The length of women’s working weeks has increased at a faster rate than men’s in the past decade since the financial crisis, caused by a growing number of men in part-time work, a think tank has found.
A report from the Resolution Foundation found that between 2009 and 2019, women’s paid work hours have increased by an hour a week. In comparison, men’s average working week has increased by just over 15 minutes over the same period.
It also found that the proportion of female workers has increased, from 40 per cent of the workforce in 1979 to 47 per cent today. However, overall women still tend to work fewer hours than men, clocking an average of 27.5 and 36.9 hours respectively.
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More men are now also taking part-time jobs or reducing their hours as a result of an increase in dual-income households. The report said this allows the main breadwinner – still usually a man – to share the paid workload. One in seven men now work just 30 hours per week.
The average working week has got longer by about 40 minutes over the past decade.
But Jon Boys, labour economist at the CIPD, said it was difficult to know whether or not the change was a positive trend or not, and questioned whether the results gave the full picture of a working hours gender divide. “This idea that houses are splitting the work and men’s hours are getting shorter is interesting [but] I’m not sure that's exactly what is happening,” he said.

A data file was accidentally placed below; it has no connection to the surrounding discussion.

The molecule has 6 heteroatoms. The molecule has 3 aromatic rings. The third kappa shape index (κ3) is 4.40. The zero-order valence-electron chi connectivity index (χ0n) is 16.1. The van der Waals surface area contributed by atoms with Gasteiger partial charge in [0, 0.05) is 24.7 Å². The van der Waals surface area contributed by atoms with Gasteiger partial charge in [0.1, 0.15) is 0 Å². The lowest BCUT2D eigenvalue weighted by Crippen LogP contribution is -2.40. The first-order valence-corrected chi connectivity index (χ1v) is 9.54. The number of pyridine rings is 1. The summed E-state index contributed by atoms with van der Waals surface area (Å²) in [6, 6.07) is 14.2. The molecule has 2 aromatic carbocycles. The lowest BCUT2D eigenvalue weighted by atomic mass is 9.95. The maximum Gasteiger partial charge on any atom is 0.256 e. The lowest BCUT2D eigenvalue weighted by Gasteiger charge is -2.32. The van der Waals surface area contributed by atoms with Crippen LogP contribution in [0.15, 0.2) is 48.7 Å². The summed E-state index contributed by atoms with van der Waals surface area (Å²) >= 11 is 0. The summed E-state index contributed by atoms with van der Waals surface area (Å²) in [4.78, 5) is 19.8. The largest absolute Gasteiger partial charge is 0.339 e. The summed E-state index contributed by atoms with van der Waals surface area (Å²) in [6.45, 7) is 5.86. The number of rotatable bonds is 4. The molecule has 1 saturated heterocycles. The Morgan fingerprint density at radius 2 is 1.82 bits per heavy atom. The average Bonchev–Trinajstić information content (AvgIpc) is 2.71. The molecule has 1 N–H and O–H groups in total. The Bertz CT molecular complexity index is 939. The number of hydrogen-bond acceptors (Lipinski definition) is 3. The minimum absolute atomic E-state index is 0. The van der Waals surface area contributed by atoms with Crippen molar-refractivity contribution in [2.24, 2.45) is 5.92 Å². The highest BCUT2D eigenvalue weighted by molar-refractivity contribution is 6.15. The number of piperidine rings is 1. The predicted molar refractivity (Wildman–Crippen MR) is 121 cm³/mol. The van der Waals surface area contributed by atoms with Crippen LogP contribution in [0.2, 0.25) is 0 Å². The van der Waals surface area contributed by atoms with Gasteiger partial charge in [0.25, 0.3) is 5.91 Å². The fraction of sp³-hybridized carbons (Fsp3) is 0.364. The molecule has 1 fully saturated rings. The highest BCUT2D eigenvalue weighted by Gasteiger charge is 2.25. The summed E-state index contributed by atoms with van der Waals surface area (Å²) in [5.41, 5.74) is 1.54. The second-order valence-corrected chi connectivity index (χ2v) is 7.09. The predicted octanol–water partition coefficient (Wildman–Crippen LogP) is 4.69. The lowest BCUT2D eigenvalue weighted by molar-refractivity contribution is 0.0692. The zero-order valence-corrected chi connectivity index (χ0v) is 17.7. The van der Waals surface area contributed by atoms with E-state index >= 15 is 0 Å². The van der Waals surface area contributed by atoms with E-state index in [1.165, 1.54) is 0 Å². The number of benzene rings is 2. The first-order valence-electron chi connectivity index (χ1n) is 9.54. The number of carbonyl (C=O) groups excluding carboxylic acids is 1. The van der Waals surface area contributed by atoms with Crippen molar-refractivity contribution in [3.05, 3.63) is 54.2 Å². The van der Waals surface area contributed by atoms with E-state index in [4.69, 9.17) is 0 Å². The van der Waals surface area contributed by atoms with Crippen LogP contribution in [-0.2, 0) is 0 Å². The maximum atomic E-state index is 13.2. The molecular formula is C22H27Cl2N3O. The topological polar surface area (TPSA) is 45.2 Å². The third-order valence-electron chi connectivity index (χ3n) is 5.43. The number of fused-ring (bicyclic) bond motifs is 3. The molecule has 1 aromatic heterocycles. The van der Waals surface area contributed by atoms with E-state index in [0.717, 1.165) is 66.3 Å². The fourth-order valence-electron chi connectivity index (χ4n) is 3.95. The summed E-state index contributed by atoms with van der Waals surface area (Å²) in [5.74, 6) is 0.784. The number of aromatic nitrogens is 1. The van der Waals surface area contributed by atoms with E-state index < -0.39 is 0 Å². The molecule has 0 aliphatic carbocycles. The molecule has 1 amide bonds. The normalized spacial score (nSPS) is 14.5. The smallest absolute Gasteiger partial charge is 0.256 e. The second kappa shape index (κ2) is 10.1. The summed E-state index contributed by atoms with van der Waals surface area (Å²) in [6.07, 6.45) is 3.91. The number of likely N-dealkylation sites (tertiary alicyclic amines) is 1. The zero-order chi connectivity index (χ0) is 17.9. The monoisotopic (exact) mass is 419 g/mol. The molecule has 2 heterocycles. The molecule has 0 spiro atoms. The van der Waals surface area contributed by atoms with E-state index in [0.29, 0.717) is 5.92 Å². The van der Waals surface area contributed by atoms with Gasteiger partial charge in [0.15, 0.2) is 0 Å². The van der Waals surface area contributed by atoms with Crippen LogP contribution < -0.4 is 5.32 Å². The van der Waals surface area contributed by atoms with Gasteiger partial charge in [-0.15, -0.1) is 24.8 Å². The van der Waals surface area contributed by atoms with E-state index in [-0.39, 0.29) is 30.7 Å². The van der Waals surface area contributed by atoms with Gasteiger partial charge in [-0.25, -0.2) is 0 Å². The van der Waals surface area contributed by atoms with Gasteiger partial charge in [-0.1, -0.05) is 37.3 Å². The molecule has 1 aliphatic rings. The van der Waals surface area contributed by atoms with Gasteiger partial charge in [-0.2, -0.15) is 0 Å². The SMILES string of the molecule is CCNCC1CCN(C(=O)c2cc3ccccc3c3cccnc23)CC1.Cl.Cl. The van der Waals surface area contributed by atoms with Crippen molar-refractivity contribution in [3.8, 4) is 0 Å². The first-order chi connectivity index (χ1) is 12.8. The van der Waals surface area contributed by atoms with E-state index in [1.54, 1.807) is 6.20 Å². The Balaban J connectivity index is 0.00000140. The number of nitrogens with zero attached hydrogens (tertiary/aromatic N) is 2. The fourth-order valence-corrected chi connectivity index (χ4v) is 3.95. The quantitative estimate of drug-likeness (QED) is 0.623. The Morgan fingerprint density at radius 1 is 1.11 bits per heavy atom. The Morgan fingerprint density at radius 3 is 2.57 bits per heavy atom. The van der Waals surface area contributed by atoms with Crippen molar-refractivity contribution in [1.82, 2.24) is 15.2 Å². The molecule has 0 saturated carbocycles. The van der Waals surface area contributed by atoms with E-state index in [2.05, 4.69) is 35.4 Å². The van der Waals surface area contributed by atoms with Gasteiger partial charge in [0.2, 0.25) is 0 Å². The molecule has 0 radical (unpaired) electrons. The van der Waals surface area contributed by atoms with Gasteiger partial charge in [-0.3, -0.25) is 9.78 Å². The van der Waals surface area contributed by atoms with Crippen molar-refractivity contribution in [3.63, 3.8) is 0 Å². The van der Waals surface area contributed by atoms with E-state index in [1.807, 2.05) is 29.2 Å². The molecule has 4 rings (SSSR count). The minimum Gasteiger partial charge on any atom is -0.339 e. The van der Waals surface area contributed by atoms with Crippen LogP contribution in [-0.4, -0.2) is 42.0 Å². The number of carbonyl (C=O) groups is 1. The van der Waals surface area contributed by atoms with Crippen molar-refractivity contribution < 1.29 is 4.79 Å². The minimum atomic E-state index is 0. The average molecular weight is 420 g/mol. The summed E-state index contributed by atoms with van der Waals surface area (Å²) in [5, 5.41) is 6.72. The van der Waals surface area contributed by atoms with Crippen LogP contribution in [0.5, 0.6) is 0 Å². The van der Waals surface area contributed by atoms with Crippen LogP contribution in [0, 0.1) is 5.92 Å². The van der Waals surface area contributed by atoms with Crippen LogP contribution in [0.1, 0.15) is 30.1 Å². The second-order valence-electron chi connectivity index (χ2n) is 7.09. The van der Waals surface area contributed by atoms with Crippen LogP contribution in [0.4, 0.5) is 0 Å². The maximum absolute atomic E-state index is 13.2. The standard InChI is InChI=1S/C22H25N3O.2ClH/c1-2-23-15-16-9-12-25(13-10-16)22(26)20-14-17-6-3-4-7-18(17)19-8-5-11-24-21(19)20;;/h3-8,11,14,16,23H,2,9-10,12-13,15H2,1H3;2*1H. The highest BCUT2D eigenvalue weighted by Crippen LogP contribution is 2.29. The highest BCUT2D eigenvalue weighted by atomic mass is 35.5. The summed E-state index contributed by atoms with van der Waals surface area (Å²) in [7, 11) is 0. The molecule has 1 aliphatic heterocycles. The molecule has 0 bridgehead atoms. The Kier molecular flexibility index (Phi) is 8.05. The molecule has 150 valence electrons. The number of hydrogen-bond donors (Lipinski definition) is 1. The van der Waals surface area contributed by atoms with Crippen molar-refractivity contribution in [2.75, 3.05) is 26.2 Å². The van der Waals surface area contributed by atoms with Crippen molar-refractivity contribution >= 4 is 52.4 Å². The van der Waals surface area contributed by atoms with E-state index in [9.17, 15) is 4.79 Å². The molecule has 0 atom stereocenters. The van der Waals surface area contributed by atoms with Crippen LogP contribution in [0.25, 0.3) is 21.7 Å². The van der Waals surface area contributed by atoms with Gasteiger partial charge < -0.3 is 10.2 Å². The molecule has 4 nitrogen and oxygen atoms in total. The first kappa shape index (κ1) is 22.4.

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“Can you really claim hours are going down when you are just adding more people to the pool who work [fewer] hours, dragging the average down?”
Charlotte Woodworth, gender equality director at Business in the Community, said the increase in the number of hours worked by women was likely down to stagnating wages, as families attempt to “shore up their finances”. “As household budgets continue to feel the squeeze, women are picking up the difference,” she said.
But Woodworth added it was important to understand exactly why women’s hours are increasing and how this trend affects the gender pay gap.
“Sadly, women might be working more, but they still tend to earn less hour per hour than men,” she said. “Progress on closing the gap has stalled in recent years and employers should take this as further proof that they need to redouble their efforts to tackle the gap by publishing their gender pay gaps, alongside workable action plans with clear targets.”
The Resolution Foundation report found women’s weekly hours peaked in their mid-20s at 30.4 hours, and then dropped to 28.9 hours in their late 40s. In contrast, men’s hours peaked in their mid 30s at 39 hours, and then stayed consistent until their 50s.
It also found that, at age 28, mothers are in work for 15 hours less per week, on average, than fathers.